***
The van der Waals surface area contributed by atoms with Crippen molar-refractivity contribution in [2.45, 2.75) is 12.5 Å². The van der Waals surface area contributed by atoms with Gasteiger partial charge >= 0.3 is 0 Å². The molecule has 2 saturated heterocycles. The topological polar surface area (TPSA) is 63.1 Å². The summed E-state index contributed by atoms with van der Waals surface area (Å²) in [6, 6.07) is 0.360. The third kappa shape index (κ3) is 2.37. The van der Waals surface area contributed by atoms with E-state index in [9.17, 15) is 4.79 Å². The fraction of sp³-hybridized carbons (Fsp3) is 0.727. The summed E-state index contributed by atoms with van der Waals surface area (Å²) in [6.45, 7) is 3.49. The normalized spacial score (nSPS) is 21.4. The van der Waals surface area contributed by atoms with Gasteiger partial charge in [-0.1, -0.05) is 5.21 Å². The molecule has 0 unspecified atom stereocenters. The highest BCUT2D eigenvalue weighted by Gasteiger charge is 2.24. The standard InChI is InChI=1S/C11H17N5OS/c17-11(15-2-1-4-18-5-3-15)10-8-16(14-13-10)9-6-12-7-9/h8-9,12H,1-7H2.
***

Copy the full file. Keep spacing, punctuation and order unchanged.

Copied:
The van der Waals surface area contributed by atoms with Crippen molar-refractivity contribution in [2.45, 2.75) is 12.5 Å². The van der Waals surface area contributed by atoms with Gasteiger partial charge >= 0.3 is 0 Å². The molecule has 2 saturated heterocycles. The topological polar surface area (TPSA) is 63.1 Å². The summed E-state index contributed by atoms with van der Waals surface area (Å²) in [6, 6.07) is 0.360. The third kappa shape index (κ3) is 2.37. The van der Waals surface area contributed by atoms with E-state index in [9.17, 15) is 4.79 Å². The fraction of sp³-hybridized carbons (Fsp3) is 0.727. The summed E-state index contributed by atoms with van der Waals surface area (Å²) in [6.45, 7) is 3.49. The normalized spacial score (nSPS) is 21.4. The van der Waals surface area contributed by atoms with Gasteiger partial charge in [-0.1, -0.05) is 5.21 Å². The molecule has 0 unspecified atom stereocenters. The highest BCUT2D eigenvalue weighted by Gasteiger charge is 2.24. The standard InChI is InChI=1S/C11H17N5OS/c17-11(15-2-1-4-18-5-3-15)10-8-16(14-13-10)9-6-12-7-9/h8-9,12H,1-7H2.